The Committee against Torture examined the evidence in Mr Elmi’s case and concluded that he would be in danger of being tortured if Australia were to send him back to Somalia. It said that Australia had an obligation, in accordance with article 3 of the Convention against Torture, to refrain from forcibly returning Mr Elmi to Somalia or to any other country where he would be at risk of being expelled or returned to Somalia.
But the committee’s decisions do not legally bind governments. Generally, political pressure and international embarrassment are sufficient to encourage governments to adhere to the committee’s views. In Mr Elmi’s case, however, the Australian government’s response was to permit him to reapply for protection as a refugee in Australia. In other words, it instigated the refugee determination process all over again, despite the fact that the Department of Immigration and Refugee Review Tribunal had previously held that Mr Elmi was not eligible for a refugee protection. Mr Elmi was ultimately removed from Australia. Had Australia had a system of complementary protection in place, Mr Elmi could have had his claim considered on the ground of torture from the outset.
Fortunately, things look set to change in Australia. In November this year, the Australian government released a draft model for a system of complementary protection. The system would be based squarely on Australia’s international obligations under the Convention against Torture and the International Covenant on Civil and Political Rights, and would provide beneficiaries with the same status and rights as refugees receive in Australia – an advance on the position in the European Union and the United States. Equality of status is important because it sits most comfortably with international human rights law norms, in particular the principle of non-discrimination. It is also procedurally more efficient, avoiding appeals to “upgrade” status, and it provides a principled and humane policy response to people who have experienced serious harm and are looking to re-build their lives in a safe environment. Under the model, claimants’ protection needs would be assessed firstly against the refugee definition, and only if that definition were not met would the complementary grounds be considered. This means that decision makers would continue to rigorously test and develop the bounds of the refugee definition in accordance with evolving human rights norms and comparative jurisprudence, but would also have additional grounds on which they could grant protection in accordance with Australia’s international obligations. This would reduce the number of section 417 applications going to the minister, although that avenue would remain open for compassionate and humanitarian cases falling outside the refugee or complementary protection criteria.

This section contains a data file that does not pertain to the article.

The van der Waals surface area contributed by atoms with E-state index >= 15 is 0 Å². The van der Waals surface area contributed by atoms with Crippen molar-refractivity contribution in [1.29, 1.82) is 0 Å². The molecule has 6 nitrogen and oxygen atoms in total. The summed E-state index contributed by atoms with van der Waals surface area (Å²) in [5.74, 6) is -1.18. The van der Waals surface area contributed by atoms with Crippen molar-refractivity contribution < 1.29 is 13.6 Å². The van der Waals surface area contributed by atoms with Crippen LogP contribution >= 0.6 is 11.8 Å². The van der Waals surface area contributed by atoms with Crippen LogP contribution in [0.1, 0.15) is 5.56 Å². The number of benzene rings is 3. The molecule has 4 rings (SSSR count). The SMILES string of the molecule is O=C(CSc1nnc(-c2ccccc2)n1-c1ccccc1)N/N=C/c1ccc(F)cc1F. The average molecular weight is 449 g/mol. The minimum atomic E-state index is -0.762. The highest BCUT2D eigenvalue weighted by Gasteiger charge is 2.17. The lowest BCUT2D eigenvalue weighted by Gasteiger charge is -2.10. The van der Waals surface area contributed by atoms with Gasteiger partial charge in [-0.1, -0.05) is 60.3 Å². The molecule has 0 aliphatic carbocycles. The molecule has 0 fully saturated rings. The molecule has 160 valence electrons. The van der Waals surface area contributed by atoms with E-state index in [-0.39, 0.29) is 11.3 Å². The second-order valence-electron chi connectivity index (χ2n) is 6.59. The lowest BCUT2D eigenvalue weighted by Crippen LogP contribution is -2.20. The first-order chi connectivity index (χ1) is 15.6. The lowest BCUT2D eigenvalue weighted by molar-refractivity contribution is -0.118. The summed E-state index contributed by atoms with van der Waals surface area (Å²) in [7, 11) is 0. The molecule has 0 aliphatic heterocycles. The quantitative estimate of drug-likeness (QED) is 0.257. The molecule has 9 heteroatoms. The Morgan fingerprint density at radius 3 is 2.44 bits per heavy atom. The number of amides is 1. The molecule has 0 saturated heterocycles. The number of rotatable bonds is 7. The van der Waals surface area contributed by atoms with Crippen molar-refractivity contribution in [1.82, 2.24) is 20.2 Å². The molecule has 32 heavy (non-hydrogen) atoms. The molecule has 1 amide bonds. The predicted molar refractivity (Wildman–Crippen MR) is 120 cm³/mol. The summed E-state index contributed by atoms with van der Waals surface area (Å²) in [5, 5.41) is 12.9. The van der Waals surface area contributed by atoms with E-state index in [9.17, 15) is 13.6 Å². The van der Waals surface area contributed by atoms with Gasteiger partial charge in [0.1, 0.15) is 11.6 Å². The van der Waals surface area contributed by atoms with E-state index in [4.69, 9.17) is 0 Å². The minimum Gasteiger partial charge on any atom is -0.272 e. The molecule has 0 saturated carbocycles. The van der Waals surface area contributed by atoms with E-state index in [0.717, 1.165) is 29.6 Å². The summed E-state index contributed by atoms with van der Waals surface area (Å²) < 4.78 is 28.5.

Without being privy to all the details of Mohammed Hussain’s case, it is not possible to say with certainty whether or not he would have been granted protection in Australia under a complementary protection scheme. What is clear, however, is that had he been able to produce sufficiently credible evidence that he was at risk of torture or cruel, inhuman or degrading treatment in Afghanistan, he would have been granted protection in Australia under the proposed complementary scheme. He would not have had to show that such treatment was “on account of” his race, religion, nationality, political opinion, or membership of a particular social group, or characterise that ill-treatment as “persecution.” In other words, he would have had the opportunity to present his claim based on his specific fear of torture, and have it determined in accordance with international human rights law standards.
In enabling this process, Australia would have fulfilled its obligations under international law by ascertaining, in a systematic manner and in accordance with due process, that individuals at risk of serious harm are not returned to danger. Importantly, the draft Australian model – which still needs ministerial, cabinet and budgetary approval before it can be implemented – envisages that beneficiaries of complementary protection will be granted the same rights as Convention refugees, thus enabling them to live in safety and dignity within the Australian community. •